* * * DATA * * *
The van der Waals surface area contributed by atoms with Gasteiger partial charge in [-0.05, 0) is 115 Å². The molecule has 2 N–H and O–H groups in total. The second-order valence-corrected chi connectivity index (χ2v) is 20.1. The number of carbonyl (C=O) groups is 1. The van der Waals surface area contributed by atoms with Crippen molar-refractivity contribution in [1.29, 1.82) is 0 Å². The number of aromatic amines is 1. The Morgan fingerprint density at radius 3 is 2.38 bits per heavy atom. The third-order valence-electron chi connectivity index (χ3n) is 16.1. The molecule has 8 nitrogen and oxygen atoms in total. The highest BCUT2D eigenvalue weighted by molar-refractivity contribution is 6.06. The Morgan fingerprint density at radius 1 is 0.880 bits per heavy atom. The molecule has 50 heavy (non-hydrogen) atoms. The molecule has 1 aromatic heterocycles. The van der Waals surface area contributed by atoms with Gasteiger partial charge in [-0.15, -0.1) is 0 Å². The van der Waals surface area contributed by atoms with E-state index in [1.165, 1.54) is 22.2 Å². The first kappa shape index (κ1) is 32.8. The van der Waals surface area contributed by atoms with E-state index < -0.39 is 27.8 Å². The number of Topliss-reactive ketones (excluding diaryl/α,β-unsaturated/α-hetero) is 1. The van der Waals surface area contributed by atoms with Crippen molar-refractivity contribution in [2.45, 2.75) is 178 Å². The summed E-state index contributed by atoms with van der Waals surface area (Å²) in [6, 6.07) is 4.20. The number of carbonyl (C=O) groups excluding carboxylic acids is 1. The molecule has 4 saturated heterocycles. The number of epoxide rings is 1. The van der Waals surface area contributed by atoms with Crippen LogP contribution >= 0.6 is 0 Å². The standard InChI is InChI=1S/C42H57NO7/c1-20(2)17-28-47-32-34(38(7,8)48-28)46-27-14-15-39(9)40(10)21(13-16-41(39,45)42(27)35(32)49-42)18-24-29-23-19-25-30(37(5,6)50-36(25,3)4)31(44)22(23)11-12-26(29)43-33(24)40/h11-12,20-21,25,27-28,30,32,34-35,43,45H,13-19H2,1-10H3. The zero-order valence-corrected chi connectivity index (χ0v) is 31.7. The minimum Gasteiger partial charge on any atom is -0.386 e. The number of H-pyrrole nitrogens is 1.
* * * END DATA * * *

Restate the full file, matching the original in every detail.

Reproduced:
The van der Waals surface area contributed by atoms with Gasteiger partial charge in [-0.05, 0) is 115 Å². The molecule has 2 N–H and O–H groups in total. The second-order valence-corrected chi connectivity index (χ2v) is 20.1. The number of carbonyl (C=O) groups is 1. The van der Waals surface area contributed by atoms with Crippen molar-refractivity contribution in [1.29, 1.82) is 0 Å². The number of aromatic amines is 1. The Morgan fingerprint density at radius 3 is 2.38 bits per heavy atom. The third-order valence-electron chi connectivity index (χ3n) is 16.1. The molecule has 8 nitrogen and oxygen atoms in total. The highest BCUT2D eigenvalue weighted by molar-refractivity contribution is 6.06. The Morgan fingerprint density at radius 1 is 0.880 bits per heavy atom. The molecule has 50 heavy (non-hydrogen) atoms. The molecule has 1 aromatic heterocycles. The van der Waals surface area contributed by atoms with Gasteiger partial charge in [-0.15, -0.1) is 0 Å². The van der Waals surface area contributed by atoms with E-state index in [1.165, 1.54) is 22.2 Å². The first kappa shape index (κ1) is 32.8. The van der Waals surface area contributed by atoms with E-state index < -0.39 is 27.8 Å². The number of Topliss-reactive ketones (excluding diaryl/α,β-unsaturated/α-hetero) is 1. The van der Waals surface area contributed by atoms with Crippen molar-refractivity contribution in [2.45, 2.75) is 178 Å². The summed E-state index contributed by atoms with van der Waals surface area (Å²) in [6, 6.07) is 4.20. The number of carbonyl (C=O) groups excluding carboxylic acids is 1. The molecule has 4 saturated heterocycles. The number of epoxide rings is 1. The van der Waals surface area contributed by atoms with Crippen LogP contribution >= 0.6 is 0 Å². The standard InChI is InChI=1S/C42H57NO7/c1-20(2)17-28-47-32-34(38(7,8)48-28)46-27-14-15-39(9)40(10)21(13-16-41(39,45)42(27)35(32)49-42)18-24-29-23-19-25-30(37(5,6)50-36(25,3)4)31(44)22(23)11-12-26(29)43-33(24)40/h11-12,20-21,25,27-28,30,32,34-35,43,45H,13-19H2,1-10H3. The zero-order valence-corrected chi connectivity index (χ0v) is 31.7. The minimum Gasteiger partial charge on any atom is -0.386 e. The number of H-pyrrole nitrogens is 1.